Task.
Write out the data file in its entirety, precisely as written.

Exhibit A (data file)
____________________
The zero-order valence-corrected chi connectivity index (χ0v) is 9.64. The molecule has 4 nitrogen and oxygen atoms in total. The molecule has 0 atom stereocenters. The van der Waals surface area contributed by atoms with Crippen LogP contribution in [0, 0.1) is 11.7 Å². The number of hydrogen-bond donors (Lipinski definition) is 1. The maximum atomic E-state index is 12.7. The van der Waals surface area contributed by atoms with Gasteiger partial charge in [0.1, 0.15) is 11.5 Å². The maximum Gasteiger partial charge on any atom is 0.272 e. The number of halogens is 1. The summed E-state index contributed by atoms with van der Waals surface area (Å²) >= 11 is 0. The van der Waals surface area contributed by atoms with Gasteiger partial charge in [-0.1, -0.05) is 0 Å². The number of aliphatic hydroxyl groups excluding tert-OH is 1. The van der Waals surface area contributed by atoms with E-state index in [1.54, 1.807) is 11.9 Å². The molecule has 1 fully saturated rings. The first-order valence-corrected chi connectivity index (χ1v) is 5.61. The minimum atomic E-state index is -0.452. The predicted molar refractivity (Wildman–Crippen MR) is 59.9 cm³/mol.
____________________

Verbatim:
The zero-order valence-corrected chi connectivity index (χ0v) is 9.64. The molecule has 4 nitrogen and oxygen atoms in total. The molecule has 0 atom stereocenters. The van der Waals surface area contributed by atoms with Crippen LogP contribution in [0, 0.1) is 11.7 Å². The number of hydrogen-bond donors (Lipinski definition) is 1. The maximum atomic E-state index is 12.7. The van der Waals surface area contributed by atoms with Gasteiger partial charge in [0.1, 0.15) is 11.5 Å². The maximum Gasteiger partial charge on any atom is 0.272 e. The number of halogens is 1. The summed E-state index contributed by atoms with van der Waals surface area (Å²) >= 11 is 0. The van der Waals surface area contributed by atoms with Gasteiger partial charge in [-0.1, -0.05) is 0 Å². The number of aliphatic hydroxyl groups excluding tert-OH is 1. The van der Waals surface area contributed by atoms with E-state index in [1.54, 1.807) is 11.9 Å². The molecule has 1 fully saturated rings. The first-order valence-corrected chi connectivity index (χ1v) is 5.61. The minimum atomic E-state index is -0.452. The predicted molar refractivity (Wildman–Crippen MR) is 59.9 cm³/mol.